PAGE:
Have you ever gotten home after spending a day out shooting really excited to look at the images that you just took just to find out that they are not nearly as good as you were expecting them to be? They probably lack contrast Contrast is one of the most important elements in photography and here I’m not talking only about the slider in Lightroom to increase or decrease the contrast Let’s see what contrast is, why it’s important and how we can add more of it into our images Contrast means difference to me is what separates the subject, what we are trying to capture, from everything else It’s the main tool we have to tell stories with our images one of the most common mistakes in photography is to expect what we see with our eyes to feel the same in an image The thing is, a camera doesn’t see things the same way that we do with our eyes not only because there are physical differences, but because of the brain and senses the brain interprets what is getting from the eyes and the senses add a context to what we are seeing it might be hard to notice, but when you are looking at something that little something is the only thing in focus in your vision and everything else is out of focus, it’s still there because you need to be aware of your surroundings just in case something happens but your brain and your eyes are completely focused on that thing that you are looking at This is why depth of field is really important in photography, it kind of does the same it helps us isolate things from others that are further away or closer to us what happens is, if we are walking through the woods, for example, and we see something that we like a tree in the distance, and we like the way that tree looks chances are that we aren’t going to be able to make a good image of that tree unless it’s separated by some distance from the other trees, it has a clean background so we can use a fast lens to actually isolate that tree otherwise, there’s going to be too much noise, it’s not going to be enough contrast between the subject and everything else The idea behind contrast is to help the viewer and to give them an anchor, a place to look at at first when they first look at the image, and from there they can expand to the rest of the image if they want to and if the image calls for that but at least to have something to look at when there’s not enough contrast in the image it’s very hard to make the viewer pay attention to just that one thing that you were trying to show We need to understand that sometimes, we just can’t create enough contrast to make a good image and we just need to move on What I’m looking for in my images is usually to have a high contrast between the subject and the background, foreground, whatever it is that is not the actual subject that I’m trying to capture and that could be achieved in different ways with shapes, textures, and of course the difference in color, black and white, luminance now, we are going to look at some sample images that I have here to try to clarify these concepts that I’m talking about so these first 2 images are just to show you that, as I said, we need contrast between the subject and everything else we don’t want contrast, or as little as possible happening in the background or the foreground, and within the subject itself this was at Lago di Garda, and we have this platform one of the images is just a snapshot, I froze the movement of the water so you can see the waves even though there’s contrast between the platform and everything else, the image is not bad per se There’s contrast in the water, between the waves and the parts where the water is more still and calm and there’s contrast against the mountains in the background as well one of the ways to decrease the contrast in the background is to use long exposures I love using long exposures, and what that did, as you can see in this image is to remove all the details in the water, so that increases the contrast between the water and the actual subject We don’t need long exposures all the time, for example in these images that I’m showing you now Here, I’m using the shape of a dock it’s the same concept, the water was very, very calm at this lake, Lago di Varese it was foggy as well, you know where I’m going you need to use the weather to your advantage: foggy weather, snow, stuff that declutters the background and adds contrast between the subject and everything else This other example of the ducks at sunrise once again, the background disappears because of the fog, and that adds contrast between the background and the subject, the ducks because it decreases the contrast in the background Otherwise, we’d have some mountains, some trees, some houses in the background that right now you cannot see that increases the contrast between the subject and the background I’m showing you more examples now, but I hope it’s clear what I’m trying to say here another trick that I use to add contrast between the subject and everything else is I crash the blacks, it’s pretty obvious I remove as much detail as possible in the shadows, you can see here this path in the Cies Islands it was to make the path stand out from everything else if I were to show every single leave, tree, and bush around the path, the path would stand out less and it’d make, in my opinion, for a slightly worse image because the eye doesn’t directly go there, to the path Another of my favorites is to use silhouettes as you can see here in this photo of New York, or the photos that I made in Washington DC it’s always contrasting a bright background against a dark subject, and just hint what that subject is without showing all the details in the subject the contrast between that subject and the background is huge here, and it doesn’t work for everything only for some things like buildings, because you can still see what they are, you can have an idea sometimes it might be just too much, for other situations Another idea I suggested was to use shapes, and something I like to do is to place poles, trees, vertical stuff against further away backgrounds as you can see here, I think I made this image in New Mexico or the ones that I made at the Golden Gate bridge, like that telephone pole against the bridge then, textures! Textures are very important as well, as you can see here I have the grass in the foreground and showing the deer in the background of course, we have the classic contrast that we are looking for when using Black and White that is white vs black, like this example of this horse that I took in Northern Spain another image I made, of these 3 trees in the snow all of those work because it’s white vs black, and that works very well always of course there are exceptions to this rule and sometimes I’m looking for contrast, but very subtle And the best example is the image I made at the White Dunes in New Mexico as you can see, there’s contrast between the dunes and the Moon, the main subjects I’m trying to capture they are brighter than the sky, slightly darker but the contrast here is much more subtle and this works very well, when it works, it works very well even more than having higher contrast between the elements in the photo but you have to be careful, make sure that the viewer is going to understand what they are looking at or at least have an idea because they might lose interest if they don’t have an anchor to look at one thing that we can do to check if the image has enough contrast is to blur out the image applying a filter this image doesn’t have any filter applied to it, this was almost straight out of camera that way but as you can see, you are still able to recognize what the subject is, even if the subject is a little bit abstract you don’t know what it is, or what is going on here you still see clearly from the beginning, this is the subject and everything else is the background, or the foreground the context for that subject if we blur out our images and we are still able to see that, that’s a good sign These were just a few examples of how I create and increase contrast in my images of course I also use the slider in Lightroom, my images are very high contrasty in that sense as well but that’s to crash the blacks and to make those whites a little bit brighter to remove details on both sides of the histogram so the subject can stand out even more That’s all I had about this, I hope this video was helpful Thank you so much for watching, and see you in the next one!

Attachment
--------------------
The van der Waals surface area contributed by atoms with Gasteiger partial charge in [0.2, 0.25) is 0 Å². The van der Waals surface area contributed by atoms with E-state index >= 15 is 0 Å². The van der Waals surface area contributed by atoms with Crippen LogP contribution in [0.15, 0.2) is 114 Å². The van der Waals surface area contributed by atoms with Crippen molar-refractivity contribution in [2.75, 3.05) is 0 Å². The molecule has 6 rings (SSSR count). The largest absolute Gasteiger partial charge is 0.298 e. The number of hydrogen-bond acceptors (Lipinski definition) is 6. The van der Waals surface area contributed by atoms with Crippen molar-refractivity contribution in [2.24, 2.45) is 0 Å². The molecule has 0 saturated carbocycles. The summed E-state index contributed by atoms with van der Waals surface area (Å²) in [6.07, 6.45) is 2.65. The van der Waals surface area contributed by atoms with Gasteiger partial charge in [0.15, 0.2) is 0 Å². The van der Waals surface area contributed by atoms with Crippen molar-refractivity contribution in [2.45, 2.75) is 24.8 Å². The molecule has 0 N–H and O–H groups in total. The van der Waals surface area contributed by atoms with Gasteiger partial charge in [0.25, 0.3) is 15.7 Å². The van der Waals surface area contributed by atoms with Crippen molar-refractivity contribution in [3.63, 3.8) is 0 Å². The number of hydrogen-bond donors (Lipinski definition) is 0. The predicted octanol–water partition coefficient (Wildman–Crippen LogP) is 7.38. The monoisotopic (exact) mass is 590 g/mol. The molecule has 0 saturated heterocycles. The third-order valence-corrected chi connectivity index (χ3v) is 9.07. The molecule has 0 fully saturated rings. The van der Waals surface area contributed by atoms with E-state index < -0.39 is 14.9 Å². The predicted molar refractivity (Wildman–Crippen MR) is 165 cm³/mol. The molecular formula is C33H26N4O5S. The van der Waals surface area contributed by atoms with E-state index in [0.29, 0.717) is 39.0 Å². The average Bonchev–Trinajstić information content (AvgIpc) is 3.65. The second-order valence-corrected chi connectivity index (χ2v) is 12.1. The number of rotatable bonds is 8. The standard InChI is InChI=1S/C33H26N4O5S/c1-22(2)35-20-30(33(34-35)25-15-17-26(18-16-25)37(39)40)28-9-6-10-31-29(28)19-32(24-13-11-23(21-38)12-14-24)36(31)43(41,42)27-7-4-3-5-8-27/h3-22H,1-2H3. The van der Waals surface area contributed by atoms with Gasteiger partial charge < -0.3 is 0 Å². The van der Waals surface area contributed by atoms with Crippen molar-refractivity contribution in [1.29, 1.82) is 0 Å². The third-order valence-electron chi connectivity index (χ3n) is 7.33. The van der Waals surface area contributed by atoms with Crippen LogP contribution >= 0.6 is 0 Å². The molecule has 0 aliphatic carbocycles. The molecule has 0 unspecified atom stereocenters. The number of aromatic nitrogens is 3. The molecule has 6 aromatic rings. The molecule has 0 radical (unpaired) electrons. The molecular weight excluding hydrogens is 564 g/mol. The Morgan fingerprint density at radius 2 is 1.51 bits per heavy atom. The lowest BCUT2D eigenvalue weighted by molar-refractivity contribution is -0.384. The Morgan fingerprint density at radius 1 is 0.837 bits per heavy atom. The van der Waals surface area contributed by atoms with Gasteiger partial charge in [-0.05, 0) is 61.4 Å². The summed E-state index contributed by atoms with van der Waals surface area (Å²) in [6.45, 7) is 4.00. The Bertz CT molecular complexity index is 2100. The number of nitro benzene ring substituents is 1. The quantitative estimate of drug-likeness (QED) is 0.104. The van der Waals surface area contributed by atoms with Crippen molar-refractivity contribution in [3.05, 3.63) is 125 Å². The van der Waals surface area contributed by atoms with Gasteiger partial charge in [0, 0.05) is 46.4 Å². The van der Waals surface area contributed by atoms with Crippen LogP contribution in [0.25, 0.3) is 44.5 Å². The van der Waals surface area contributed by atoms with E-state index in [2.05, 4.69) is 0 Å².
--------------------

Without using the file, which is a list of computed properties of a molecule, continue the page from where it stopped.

14 thoughts on “Why and how to add contrast to your images”

  1. One of the things I like about your photos is your use of high contrast – particularly as your photos are often quite minimalist, in a similar way to Michael Kenna's, etc. That said, some subjects work better with a punchier contrast curve and others benefit from more subtle contrast and tonal control. Keep up the great work.

  2. Thank you, Adrian! Good subject and more so from a photographer that excels at making the subject stand out. Fantastic, as you already used us.

  3. This guy is the present and the future of photography. I just love his work and I keep track of it constantly. Big up Adrián.

  4. Great video as always! I actually went up to Cape Disappointment hoping to shoot but now it is blocked off by the Coast Guard :/